If visiting medieval fairytale castles is your dream, then a trip to Germany should be high on your list. There are estimated to be at least 20,000 of them! People from all over the world (61 million of them to be exact!) travel to Bavaria to visit King Ludwig II’s famous castles. But wait! Why are some castles called a Burg and some called a Schloss? What’s the difference anyway? Let’s dive in and learn more about German fairytale castles!
Burgen (plural of Burg) were usually built prior to the Middle Ages. They were fortresses built to guard against invaders. These are usually set high upon a hill or surrounded by a moat to add to their defenses. They are often made up of a central tower (called the keep) surrounded by layers of walls. The keep was the most heavily fortified part of the castle. As the purpose was for defense, it is rare to see much ornamentation.
After the Middle Ages, the threat of invasion dissipated. The nobility no longer needed such impregnable defenses and turned their focus to comfort and style. Castles became a means with which to showcase wealth. Some Burgen were expanded to make them more comfortable. A Schloss is a castle or a palace built for such purposes. Schlösser (plural of Schloss) commonly have much more decorative elements, including intricate architecture, magnificent frescoes, and elaborate gardens.
Tucked away in the scenic Spessart forest stands Schloss Mespelbrunn. This late-medieval, early-Renaissance castle is one of the most famous Wasserschlosser (or moated castles) in Germany. At the edge of Bavaria, the castle is found between Frankfurt and Würzburg.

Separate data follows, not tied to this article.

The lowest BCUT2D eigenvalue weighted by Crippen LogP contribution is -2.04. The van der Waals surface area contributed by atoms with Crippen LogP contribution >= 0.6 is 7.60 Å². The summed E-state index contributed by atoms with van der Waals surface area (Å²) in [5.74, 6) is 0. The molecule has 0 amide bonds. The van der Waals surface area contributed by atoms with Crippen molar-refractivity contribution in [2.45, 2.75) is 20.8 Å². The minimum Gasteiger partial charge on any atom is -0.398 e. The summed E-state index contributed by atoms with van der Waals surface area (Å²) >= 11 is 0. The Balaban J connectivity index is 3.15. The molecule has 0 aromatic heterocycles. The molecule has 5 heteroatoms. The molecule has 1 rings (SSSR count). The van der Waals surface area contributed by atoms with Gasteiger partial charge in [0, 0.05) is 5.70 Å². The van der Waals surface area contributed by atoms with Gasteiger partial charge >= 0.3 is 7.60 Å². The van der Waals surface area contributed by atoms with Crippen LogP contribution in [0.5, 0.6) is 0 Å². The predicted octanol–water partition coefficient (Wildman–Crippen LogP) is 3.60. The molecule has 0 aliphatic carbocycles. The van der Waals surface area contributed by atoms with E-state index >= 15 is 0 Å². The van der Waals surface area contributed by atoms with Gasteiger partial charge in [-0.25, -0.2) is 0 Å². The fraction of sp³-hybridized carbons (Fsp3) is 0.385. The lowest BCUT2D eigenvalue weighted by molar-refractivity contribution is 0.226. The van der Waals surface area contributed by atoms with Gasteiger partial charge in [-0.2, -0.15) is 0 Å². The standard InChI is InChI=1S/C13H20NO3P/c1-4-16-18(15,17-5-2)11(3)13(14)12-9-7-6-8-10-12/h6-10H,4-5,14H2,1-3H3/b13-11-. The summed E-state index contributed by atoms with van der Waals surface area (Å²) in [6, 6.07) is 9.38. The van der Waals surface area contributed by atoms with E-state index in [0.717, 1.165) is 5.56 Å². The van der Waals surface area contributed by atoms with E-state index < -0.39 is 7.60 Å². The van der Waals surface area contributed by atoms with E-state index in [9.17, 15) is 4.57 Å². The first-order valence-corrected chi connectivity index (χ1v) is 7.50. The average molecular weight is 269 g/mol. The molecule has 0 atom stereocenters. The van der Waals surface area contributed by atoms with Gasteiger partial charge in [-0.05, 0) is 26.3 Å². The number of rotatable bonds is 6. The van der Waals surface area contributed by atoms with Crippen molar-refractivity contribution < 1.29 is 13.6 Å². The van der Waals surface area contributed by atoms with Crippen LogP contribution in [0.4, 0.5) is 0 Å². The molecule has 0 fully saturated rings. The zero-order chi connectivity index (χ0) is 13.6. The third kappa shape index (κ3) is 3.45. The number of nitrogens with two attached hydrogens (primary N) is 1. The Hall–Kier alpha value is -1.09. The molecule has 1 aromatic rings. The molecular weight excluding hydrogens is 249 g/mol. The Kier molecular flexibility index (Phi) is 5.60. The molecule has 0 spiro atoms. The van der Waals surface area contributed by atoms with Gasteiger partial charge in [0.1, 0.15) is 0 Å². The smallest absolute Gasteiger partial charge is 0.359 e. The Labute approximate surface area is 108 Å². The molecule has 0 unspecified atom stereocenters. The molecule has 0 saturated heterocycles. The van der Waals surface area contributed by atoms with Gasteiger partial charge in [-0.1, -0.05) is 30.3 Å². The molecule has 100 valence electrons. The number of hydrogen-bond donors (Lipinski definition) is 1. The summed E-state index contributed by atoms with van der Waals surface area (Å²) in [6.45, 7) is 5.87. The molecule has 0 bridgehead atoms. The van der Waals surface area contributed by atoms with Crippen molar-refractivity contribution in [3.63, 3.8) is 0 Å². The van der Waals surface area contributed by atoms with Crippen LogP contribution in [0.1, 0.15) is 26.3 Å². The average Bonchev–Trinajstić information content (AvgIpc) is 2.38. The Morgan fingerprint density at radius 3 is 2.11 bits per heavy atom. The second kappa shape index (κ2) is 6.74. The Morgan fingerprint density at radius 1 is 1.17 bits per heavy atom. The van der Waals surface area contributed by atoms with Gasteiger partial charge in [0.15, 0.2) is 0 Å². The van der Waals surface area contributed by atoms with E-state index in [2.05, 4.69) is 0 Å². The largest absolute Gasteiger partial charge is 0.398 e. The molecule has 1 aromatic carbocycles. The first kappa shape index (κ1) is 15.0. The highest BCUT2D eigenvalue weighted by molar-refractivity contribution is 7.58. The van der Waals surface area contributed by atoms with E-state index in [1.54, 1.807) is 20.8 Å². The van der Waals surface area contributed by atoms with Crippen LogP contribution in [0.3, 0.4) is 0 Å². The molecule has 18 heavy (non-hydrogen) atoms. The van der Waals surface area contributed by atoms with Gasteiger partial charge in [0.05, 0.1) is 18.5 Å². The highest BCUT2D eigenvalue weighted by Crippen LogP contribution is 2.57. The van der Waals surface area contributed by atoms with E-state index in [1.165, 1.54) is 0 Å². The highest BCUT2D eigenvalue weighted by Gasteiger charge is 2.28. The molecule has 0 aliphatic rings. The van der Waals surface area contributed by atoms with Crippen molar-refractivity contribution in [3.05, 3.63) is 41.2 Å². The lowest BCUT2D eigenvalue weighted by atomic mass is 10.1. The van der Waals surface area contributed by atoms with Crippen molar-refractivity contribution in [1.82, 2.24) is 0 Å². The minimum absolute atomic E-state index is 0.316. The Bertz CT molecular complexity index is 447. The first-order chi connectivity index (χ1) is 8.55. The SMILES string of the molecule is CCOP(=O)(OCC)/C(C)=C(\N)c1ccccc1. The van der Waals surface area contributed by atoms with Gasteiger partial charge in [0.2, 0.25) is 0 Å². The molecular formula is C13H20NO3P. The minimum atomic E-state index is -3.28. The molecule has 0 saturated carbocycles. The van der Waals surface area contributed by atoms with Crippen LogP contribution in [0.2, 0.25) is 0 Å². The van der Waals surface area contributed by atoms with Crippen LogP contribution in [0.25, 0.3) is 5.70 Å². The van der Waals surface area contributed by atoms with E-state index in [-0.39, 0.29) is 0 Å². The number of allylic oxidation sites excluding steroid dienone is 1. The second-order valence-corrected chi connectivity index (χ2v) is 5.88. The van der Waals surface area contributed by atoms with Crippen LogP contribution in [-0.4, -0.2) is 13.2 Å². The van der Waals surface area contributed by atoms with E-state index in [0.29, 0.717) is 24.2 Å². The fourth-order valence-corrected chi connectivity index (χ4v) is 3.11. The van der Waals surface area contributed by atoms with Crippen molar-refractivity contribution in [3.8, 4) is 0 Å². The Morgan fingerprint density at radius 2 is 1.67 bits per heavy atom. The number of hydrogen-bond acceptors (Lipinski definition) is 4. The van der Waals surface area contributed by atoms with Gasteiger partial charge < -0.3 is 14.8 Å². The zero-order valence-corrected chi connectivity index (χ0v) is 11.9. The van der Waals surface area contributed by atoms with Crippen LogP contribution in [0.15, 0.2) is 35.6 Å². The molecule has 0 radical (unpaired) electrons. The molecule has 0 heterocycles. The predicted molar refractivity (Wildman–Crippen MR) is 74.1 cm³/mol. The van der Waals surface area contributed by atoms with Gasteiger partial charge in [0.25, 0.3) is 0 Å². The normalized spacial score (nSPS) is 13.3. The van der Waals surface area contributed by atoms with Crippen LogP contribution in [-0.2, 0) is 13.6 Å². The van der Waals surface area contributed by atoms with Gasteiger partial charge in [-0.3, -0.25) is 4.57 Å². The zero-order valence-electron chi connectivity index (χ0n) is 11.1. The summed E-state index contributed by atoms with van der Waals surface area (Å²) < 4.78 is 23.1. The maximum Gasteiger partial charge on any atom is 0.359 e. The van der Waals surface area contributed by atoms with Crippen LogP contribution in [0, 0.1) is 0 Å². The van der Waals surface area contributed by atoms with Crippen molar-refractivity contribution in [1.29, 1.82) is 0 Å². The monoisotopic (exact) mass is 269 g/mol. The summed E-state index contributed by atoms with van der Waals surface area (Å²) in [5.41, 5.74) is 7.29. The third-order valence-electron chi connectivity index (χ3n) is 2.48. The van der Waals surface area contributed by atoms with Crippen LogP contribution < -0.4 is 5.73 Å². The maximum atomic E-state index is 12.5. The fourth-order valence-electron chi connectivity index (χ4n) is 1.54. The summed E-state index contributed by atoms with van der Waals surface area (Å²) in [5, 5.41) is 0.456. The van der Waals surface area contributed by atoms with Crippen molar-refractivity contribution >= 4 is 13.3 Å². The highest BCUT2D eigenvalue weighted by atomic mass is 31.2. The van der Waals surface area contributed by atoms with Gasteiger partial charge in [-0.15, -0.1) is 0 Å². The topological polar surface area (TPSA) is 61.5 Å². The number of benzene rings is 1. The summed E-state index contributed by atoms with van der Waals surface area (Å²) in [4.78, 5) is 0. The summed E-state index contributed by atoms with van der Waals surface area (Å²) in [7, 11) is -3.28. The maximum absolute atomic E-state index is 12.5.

Count Wilhelm of Würrtemburg built Schloss Lichtenstein (“shining stone”) right into the side of a cliff at the northwestern edge of the Swabian Alps. The castle marks an architectural shift from classic to Gothic Revival. Located in the state of Baden-Würrtemburg in southern Germany, it is one of the most impressive castles in Germany.
Perched atop a hill high above the charming town of Cochem (one of my favorite cities in the WORLD btw) on the Mosel River is Reichsburg Cochem – the Imperial Castle. The castle is the largest castle on the Mosel River and is surrounded by vineyards. The castle that stands today is one of Germany’s many Neo-Gothic style castles.
Upon Berg Hohenzollern, an isolated outcropping of the Swabian Alps, sits the fairytale fortress, Burg Hohenzollern. The ancestral seat of the imperial House of Hohenzollern is located 31 miles south of Stuttgart in the state of Baden-Würrtemburg.
Set upon a high rock in a valley above the Mosel River between Trier and Koblenz lies Burg Eltz. With eight towers soaring up to heights between 98 and 131 feet and half-timbered frame structures, Burg Eltz looks just like a storybook castle from the Middle to Early Modern Ages.
Germany: the place to be!
These are just but a few of the many German fairytale castles. The European Castle Institute is currently trying to get an official count of the number of castles in Germany. They estimate it may take another 10 years to fully compile this database and with an already estimated 20,000, it’s no wonder! If the romantic world of medieval knights and ladies interests you, you’ll find no shortage of things to see here in Germany!